To truly cherish the things that are important to you, you must first discard those that have outlived their purpose.

- "The Life Changing Magic of Tidying Up: the Japanese Art of Declutttering and Organizing," by Marie Kondo

This small book (it is quite compact) has now sold over two million copies, a #1 New York Times Bestseller. What that says to me is that Americans are buried in stuff, desperate for guidance, hungry for personal organization, and stymied by the conflicting messages of "keep" or "toss." As I am an organized type by nature, even as a child my toys and books were boxed or alphabetized, I initially read this book out of curiosity. But half way through I realized I was learning, finally, how to really make decisions about the things I own without falling sway to the usual tired aphorisms such as "Waste not, want not," or "You might need/fit into/get back into this someday," and the ultimate trump card - "But I plowed so much money into that!"

Arranged into fun and cogent sections, with titles such as -
You can't tidy if you've never learned how
Storage experts are hoarders
Selection criteria, does it spark joy?
If you're mad at your family, your room may be the cause
Komono (miscellaneous items): keep things because you love them - not "just because"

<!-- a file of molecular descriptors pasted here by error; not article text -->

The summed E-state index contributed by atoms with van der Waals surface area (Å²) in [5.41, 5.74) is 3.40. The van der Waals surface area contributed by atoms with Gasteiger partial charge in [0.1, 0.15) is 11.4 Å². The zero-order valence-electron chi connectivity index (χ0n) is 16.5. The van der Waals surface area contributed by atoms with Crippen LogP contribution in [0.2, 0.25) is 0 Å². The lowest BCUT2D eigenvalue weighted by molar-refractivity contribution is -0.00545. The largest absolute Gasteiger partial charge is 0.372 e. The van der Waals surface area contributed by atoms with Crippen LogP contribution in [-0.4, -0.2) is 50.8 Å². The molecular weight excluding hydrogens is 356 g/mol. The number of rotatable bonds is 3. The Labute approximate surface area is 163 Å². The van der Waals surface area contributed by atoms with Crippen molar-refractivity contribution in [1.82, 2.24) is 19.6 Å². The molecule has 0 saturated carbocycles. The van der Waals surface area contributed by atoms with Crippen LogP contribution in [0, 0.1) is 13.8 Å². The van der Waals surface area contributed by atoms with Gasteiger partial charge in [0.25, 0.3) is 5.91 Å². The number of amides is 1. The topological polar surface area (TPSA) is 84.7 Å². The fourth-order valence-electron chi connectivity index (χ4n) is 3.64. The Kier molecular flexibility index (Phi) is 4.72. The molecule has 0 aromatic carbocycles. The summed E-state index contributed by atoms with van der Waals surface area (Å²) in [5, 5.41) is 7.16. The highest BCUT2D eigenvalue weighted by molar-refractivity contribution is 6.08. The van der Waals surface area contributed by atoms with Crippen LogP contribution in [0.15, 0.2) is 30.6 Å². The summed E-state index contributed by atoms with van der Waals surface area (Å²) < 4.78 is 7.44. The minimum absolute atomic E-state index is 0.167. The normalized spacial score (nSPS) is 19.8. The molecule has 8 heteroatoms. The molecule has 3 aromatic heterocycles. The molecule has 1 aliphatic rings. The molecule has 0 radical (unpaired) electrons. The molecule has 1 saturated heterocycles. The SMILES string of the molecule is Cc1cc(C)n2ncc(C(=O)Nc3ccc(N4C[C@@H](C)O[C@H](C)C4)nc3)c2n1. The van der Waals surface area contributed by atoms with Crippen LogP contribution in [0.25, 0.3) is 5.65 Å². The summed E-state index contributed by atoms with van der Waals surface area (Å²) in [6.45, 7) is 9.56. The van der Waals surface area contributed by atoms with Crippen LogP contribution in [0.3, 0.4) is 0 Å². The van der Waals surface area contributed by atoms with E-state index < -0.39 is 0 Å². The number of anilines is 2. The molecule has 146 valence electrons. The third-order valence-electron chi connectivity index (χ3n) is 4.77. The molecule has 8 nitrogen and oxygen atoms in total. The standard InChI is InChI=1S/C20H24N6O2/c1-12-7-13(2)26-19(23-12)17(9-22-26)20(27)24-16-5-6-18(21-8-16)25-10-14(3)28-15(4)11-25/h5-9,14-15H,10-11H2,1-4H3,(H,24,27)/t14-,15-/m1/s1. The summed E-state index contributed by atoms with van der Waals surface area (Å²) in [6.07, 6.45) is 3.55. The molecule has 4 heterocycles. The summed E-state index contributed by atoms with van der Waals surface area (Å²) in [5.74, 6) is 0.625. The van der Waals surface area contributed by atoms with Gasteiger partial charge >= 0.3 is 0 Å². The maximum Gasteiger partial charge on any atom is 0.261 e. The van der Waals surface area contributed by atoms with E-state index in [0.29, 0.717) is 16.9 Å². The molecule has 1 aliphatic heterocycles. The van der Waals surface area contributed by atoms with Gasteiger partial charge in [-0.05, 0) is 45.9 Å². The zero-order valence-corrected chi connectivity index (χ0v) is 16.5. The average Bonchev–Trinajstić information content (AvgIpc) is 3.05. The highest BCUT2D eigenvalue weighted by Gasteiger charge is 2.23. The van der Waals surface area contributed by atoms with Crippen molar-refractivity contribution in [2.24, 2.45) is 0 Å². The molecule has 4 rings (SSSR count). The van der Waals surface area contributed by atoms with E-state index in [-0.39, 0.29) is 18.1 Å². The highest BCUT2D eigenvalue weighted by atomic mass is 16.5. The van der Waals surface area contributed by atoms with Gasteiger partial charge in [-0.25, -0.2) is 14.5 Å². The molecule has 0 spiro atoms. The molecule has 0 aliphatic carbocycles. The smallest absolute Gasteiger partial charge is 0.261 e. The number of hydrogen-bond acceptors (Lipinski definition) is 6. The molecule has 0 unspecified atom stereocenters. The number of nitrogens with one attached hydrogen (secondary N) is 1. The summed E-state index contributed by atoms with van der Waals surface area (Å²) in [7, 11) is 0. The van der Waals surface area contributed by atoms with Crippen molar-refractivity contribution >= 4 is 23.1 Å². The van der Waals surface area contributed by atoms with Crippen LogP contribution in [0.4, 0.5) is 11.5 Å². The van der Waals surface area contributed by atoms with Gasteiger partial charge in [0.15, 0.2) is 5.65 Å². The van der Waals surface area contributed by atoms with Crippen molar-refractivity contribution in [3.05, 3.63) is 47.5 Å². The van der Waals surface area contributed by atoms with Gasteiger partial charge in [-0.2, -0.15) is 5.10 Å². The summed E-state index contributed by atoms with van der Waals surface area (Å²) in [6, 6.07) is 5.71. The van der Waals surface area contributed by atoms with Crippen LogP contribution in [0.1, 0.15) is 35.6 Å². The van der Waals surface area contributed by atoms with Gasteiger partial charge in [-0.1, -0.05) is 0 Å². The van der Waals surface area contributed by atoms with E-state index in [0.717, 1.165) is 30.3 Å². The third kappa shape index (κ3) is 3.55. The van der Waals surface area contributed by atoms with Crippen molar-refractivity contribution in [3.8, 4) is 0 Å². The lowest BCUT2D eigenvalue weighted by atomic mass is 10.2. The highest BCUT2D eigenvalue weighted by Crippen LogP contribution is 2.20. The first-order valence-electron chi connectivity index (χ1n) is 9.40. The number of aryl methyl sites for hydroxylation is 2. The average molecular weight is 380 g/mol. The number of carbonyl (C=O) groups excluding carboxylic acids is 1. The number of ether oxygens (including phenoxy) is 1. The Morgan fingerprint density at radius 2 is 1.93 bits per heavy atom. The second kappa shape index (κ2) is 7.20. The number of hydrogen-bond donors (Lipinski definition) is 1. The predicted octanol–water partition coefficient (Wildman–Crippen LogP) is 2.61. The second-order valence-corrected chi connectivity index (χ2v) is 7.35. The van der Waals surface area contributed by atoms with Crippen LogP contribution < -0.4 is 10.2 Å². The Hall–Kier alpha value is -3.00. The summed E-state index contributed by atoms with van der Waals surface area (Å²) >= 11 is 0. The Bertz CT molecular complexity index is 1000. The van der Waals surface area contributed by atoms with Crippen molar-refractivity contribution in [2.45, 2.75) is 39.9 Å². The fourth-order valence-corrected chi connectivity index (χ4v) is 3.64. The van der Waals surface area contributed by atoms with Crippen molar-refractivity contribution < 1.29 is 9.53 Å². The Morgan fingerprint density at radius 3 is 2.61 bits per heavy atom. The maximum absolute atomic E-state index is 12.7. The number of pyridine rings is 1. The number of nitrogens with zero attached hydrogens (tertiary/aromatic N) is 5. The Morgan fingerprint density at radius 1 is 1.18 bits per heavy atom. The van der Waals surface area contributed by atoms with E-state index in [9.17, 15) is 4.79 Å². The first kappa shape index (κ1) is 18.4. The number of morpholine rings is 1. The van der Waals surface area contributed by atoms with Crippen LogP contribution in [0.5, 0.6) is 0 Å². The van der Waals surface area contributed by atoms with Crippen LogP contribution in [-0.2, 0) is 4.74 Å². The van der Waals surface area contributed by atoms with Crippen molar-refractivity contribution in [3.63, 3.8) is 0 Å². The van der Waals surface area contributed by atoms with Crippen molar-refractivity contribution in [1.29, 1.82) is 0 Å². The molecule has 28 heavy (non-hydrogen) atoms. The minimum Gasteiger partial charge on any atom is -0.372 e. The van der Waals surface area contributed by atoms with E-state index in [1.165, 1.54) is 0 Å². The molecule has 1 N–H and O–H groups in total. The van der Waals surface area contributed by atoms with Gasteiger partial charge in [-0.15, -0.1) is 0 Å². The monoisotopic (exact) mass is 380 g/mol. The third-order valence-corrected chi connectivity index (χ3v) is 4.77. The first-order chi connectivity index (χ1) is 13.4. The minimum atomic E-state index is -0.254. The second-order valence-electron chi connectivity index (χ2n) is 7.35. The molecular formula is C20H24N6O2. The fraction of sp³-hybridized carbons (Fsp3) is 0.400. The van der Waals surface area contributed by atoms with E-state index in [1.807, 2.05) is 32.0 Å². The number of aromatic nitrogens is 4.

Don't underestimate the "noise" of written information
An attachment to the past or anxiety about the future

- Kondo's book explains the deeper principles behind why we keep things, how best to organize them, ways to treasure them (proper storage), and finally, how to live firmly in the present in our day-to-day relationship with things.

I found my personal Waterloo in Kondo's section regarding books (apparently common enough to require its own section). While not so tenacious I finish books I do not like, or hang onto books I'm not sure I'll ever read (and have felt that way about for more than a year), I do keep the majority of books I buy. I consciously curate my book choices, in terms of personal esteem for the work, or with an eye toward collection completion (for example all the works by a favorite author, not just the few I enjoy). I collect print, not e-books (I like the physical beauty of books, and dip into pages at random), so the storage requirements for my books are impressive. Kondo suggests we consider things we own in multiples (e.g. sports equipment, clothes, books, music, toys, etc.) in terms of the pleasure they provide. This nudged me to rethink my approach. Unless I am investing in a complete collection for its future resale value, what is the personal value to me of the complete set? If, say, only one of three books by a certain author brings me genuine pleasure maybe I should let go of the others. The result would be fewer books taking valuable space, and of those books, having the ones I love.